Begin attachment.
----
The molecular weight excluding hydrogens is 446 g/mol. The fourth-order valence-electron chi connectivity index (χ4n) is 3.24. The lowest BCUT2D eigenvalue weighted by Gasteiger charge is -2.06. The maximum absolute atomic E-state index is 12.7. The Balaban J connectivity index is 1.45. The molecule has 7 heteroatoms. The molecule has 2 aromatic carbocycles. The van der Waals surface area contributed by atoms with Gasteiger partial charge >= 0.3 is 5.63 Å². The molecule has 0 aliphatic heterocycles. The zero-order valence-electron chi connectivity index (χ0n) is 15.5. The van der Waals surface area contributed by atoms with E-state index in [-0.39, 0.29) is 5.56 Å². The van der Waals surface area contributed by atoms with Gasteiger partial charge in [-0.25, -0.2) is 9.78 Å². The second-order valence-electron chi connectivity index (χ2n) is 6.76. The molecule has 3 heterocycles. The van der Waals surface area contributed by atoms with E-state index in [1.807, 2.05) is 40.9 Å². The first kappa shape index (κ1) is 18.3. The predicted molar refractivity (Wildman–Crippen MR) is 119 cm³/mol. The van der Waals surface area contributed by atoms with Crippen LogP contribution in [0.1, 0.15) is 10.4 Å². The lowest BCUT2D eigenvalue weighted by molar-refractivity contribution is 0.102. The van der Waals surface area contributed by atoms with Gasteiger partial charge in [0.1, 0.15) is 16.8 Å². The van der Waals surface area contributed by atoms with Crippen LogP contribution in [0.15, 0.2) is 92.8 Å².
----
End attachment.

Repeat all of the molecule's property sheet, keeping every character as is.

The molecular weight excluding hydrogens is 446 g/mol. The fourth-order valence-electron chi connectivity index (χ4n) is 3.24. The lowest BCUT2D eigenvalue weighted by Gasteiger charge is -2.06. The maximum absolute atomic E-state index is 12.7. The Balaban J connectivity index is 1.45. The molecule has 7 heteroatoms. The molecule has 2 aromatic carbocycles. The van der Waals surface area contributed by atoms with Gasteiger partial charge >= 0.3 is 5.63 Å². The molecule has 0 aliphatic heterocycles. The zero-order valence-electron chi connectivity index (χ0n) is 15.5. The van der Waals surface area contributed by atoms with E-state index in [-0.39, 0.29) is 5.56 Å². The van der Waals surface area contributed by atoms with Gasteiger partial charge in [-0.25, -0.2) is 9.78 Å². The second-order valence-electron chi connectivity index (χ2n) is 6.76. The molecule has 3 heterocycles. The van der Waals surface area contributed by atoms with E-state index in [1.807, 2.05) is 40.9 Å². The first kappa shape index (κ1) is 18.3. The predicted molar refractivity (Wildman–Crippen MR) is 119 cm³/mol. The van der Waals surface area contributed by atoms with Crippen LogP contribution in [0.1, 0.15) is 10.4 Å². The lowest BCUT2D eigenvalue weighted by molar-refractivity contribution is 0.102. The van der Waals surface area contributed by atoms with Gasteiger partial charge in [0.1, 0.15) is 16.8 Å². The van der Waals surface area contributed by atoms with Crippen LogP contribution in [0.15, 0.2) is 92.8 Å².